Anthropologie, is another great example of just how pervasive this problem is. They work with middlemen in Marrakech and therefore it should be no surprise that their Moroccan rugs not only fail to pay artisans well, they routinely get poor reviews for massive shedding problems. Check it out for yourself. And to answer NYCmom15’s question: no, the shedding won’t ever end.
Customers leave complaints about shedding on Anthropologie Moroccan Rugs.
Wool Types: Middle and High Atlas Wools
Fortunately, there are sheep in Morocco that produce high quality wool that is equal or exceeds the quality of internationally known gold standard of New Zealand wool. These sheep live throughout the Atlas Mountains in higher altitude areas. Prior to starting Atlas Wool Supply Co, many of groups within the Anou community used their own flock of sheep, but this didn’t guarantee quality and we began to notice infrequent inconsistencies with rugs that they produced and we started these removing them from the site years ago. This is because it is becoming more common that villagers in the mountains will keep a Sardi sheep or two in their personal flock and just mix in Sardi wool into their materials. Most cooperatives that work with middlemen simply buy market wool spun with poor quality Sardi wool and explains why you can find dirt cheap rugs on Etsy, Ebay and in Marrakech. This is why we’ve had to build out the entire supply chain ourselves as it’s the only way to ensure the best quality wool for rugs that the Anou community produces.
Currently, we’ve tested and built two supply chains of wool from the High Atlas and the Middle Atlas, and you’ll see these listed on Atlas Wool Supply Co. High Atlas wool generally comes from sheep in higher altitudes, which creates a longer fiber length to the wool, and decreases the amount and duration of shedding. Further, cooperatives in the High Atlas Mountains traditionally use 2 ply, or double spun wool for their rugs. Pile knot rugs (or Beni Ourain rugs) with double spun High Atlas wools actually yield minimal to minor shedding that clears up after around a month after purchase. Moreover, these types of rugs tend to hold form and their look does not change over decades and can tolerate heavy foot traffic.
Groups that make 2 ply yarn rugs with High Atlas Wool are:
Cooperative Ixf N’ghir
The alternative is Middle Atlas wool. With Middle Atlas wool, the fibre length is slightly shorter than High Atlas wool. Further, weavers in the Middle Atlas tend to use 1 ply, single threaded wool. With these two factors combined, rugs from the Middle Atlas tend to shed a little more than rugs produced with High Atlas wools. Why then continue using Middle Atlas wool and not encourage groups to always use 2 ply High Atlas wool? First, because it is traditional and artisan leaders from this area felt that this was worth preserving. Second, and more important to customers, is that single threaded, Middle Atlas wools tend to age into those classic vintage, shaggy rugs over time. The moderate shedding is a part of that process and can take at least 3 months for shedding to clear. This look is very important to a lot of supporters of our community as well and is why we’ve prioritized such wool.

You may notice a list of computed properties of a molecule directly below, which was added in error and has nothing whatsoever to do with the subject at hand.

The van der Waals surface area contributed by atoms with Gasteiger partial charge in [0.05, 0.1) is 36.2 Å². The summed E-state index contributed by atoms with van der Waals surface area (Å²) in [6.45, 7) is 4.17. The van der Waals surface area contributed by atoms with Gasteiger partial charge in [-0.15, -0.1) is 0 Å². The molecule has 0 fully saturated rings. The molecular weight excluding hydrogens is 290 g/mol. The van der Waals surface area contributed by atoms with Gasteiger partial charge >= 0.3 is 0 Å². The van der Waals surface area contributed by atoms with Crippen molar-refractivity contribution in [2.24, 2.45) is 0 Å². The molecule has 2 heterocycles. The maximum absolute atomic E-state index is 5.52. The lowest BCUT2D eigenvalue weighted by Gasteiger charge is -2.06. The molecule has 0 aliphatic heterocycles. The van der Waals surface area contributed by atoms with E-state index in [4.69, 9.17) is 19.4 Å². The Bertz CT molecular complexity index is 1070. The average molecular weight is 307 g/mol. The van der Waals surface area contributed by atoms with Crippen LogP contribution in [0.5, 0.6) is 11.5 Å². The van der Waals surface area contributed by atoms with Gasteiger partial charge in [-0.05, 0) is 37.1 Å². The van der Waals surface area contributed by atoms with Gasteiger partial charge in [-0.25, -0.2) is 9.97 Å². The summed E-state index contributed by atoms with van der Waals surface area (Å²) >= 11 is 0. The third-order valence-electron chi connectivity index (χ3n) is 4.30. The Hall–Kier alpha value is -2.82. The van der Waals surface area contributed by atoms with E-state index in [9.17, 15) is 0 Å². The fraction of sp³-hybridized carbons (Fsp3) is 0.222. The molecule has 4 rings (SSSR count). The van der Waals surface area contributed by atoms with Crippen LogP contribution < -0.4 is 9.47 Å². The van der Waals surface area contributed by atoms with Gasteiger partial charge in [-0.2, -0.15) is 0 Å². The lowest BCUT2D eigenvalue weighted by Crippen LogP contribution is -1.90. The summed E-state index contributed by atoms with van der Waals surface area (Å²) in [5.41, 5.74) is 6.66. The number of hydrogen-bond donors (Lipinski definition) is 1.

Groups that weave 1 ply yarn rugs with Middle Atlas Wool are:
We understand the importance of having a rug with minimal shipping immediately after a rug arrives. As such we’ve begun importing rug rakes and have made them available for artisans within the Anou community to purchase. We encourage artisan groups to use the rug rake to remove any excess wool and accelerate the shedding process before we send it out. If a group does not do so, the artisan team will rake the rug at our HQ as part of our quality control process so the rug arrives with minimal shedding. This won’t prevent shedding out right, but will make having a Moroccan wool rug a great experience from day one.
After your rug arrives, there are more things you can do. First, is to ensure that you clean it often as we described on a previous post about how to clean your rug. Cleaned rugs mean less damage to the wool fibers and in turn results in less shedding. Second, we’d recommend purchasing a rug pad. This will help reduce any damage to the fiber so broken fibers don’t fall out over the course of the rugs life. This is in addition to how a rug pad makes a rug feel even more soft. Lastly, we recommend getting a rug rake of your own and brush the rug once a week until the shedding stops. Even after the rug stops shedding, an occasional comb over with a rug rake can keep the rug plush and prevent it from matting.
Picking the right rug with authentic materials from your preferred region, combined with these proper cleaning as described above, will minimize unwanted shedding and ensure that your rug outlives your great great grandchildren.
This is admittedly a lot of information so if it feels a bit overwhelming just give us a shout at email@example.com and we’ll help you make a great decision based on your needs. We’ll look forward to hearing from you!